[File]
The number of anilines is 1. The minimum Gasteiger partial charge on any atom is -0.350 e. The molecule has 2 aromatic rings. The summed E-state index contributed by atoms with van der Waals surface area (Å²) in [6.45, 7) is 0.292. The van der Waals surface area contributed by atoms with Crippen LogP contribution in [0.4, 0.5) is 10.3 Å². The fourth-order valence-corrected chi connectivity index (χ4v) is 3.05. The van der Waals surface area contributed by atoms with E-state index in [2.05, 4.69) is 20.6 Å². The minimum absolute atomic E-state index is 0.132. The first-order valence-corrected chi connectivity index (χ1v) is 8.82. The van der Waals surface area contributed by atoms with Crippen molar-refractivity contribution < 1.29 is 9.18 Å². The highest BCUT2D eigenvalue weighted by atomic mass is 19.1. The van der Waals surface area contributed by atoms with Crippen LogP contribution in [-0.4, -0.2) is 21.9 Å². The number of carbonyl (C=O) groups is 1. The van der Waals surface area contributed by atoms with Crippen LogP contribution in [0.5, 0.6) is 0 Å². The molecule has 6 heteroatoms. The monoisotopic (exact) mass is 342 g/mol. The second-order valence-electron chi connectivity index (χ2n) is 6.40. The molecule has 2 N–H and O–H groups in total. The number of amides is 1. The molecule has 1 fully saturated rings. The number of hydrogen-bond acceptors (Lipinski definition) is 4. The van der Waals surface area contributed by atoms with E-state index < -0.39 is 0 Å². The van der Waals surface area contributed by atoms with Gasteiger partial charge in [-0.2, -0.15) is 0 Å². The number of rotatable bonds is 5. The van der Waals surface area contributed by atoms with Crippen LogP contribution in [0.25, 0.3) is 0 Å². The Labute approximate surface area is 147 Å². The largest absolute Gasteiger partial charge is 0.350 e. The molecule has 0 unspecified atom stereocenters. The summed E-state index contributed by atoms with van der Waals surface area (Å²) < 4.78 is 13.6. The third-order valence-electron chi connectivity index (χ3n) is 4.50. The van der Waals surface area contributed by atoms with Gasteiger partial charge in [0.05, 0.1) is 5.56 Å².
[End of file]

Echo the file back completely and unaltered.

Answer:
The number of anilines is 1. The minimum Gasteiger partial charge on any atom is -0.350 e. The molecule has 2 aromatic rings. The summed E-state index contributed by atoms with van der Waals surface area (Å²) in [6.45, 7) is 0.292. The van der Waals surface area contributed by atoms with Crippen LogP contribution in [0.4, 0.5) is 10.3 Å². The fourth-order valence-corrected chi connectivity index (χ4v) is 3.05. The van der Waals surface area contributed by atoms with E-state index in [2.05, 4.69) is 20.6 Å². The minimum absolute atomic E-state index is 0.132. The first-order valence-corrected chi connectivity index (χ1v) is 8.82. The van der Waals surface area contributed by atoms with Crippen molar-refractivity contribution < 1.29 is 9.18 Å². The highest BCUT2D eigenvalue weighted by atomic mass is 19.1. The van der Waals surface area contributed by atoms with Crippen LogP contribution in [-0.4, -0.2) is 21.9 Å². The number of carbonyl (C=O) groups is 1. The van der Waals surface area contributed by atoms with Crippen LogP contribution in [0.5, 0.6) is 0 Å². The molecule has 6 heteroatoms. The monoisotopic (exact) mass is 342 g/mol. The second-order valence-electron chi connectivity index (χ2n) is 6.40. The molecule has 2 N–H and O–H groups in total. The number of amides is 1. The molecule has 1 fully saturated rings. The number of hydrogen-bond acceptors (Lipinski definition) is 4. The van der Waals surface area contributed by atoms with E-state index < -0.39 is 0 Å². The van der Waals surface area contributed by atoms with Gasteiger partial charge in [-0.2, -0.15) is 0 Å². The number of rotatable bonds is 5. The van der Waals surface area contributed by atoms with Crippen LogP contribution in [0.25, 0.3) is 0 Å². The Labute approximate surface area is 147 Å². The largest absolute Gasteiger partial charge is 0.350 e. The molecule has 0 unspecified atom stereocenters. The summed E-state index contributed by atoms with van der Waals surface area (Å²) < 4.78 is 13.6. The third-order valence-electron chi connectivity index (χ3n) is 4.50. The van der Waals surface area contributed by atoms with Gasteiger partial charge in [0.05, 0.1) is 5.56 Å².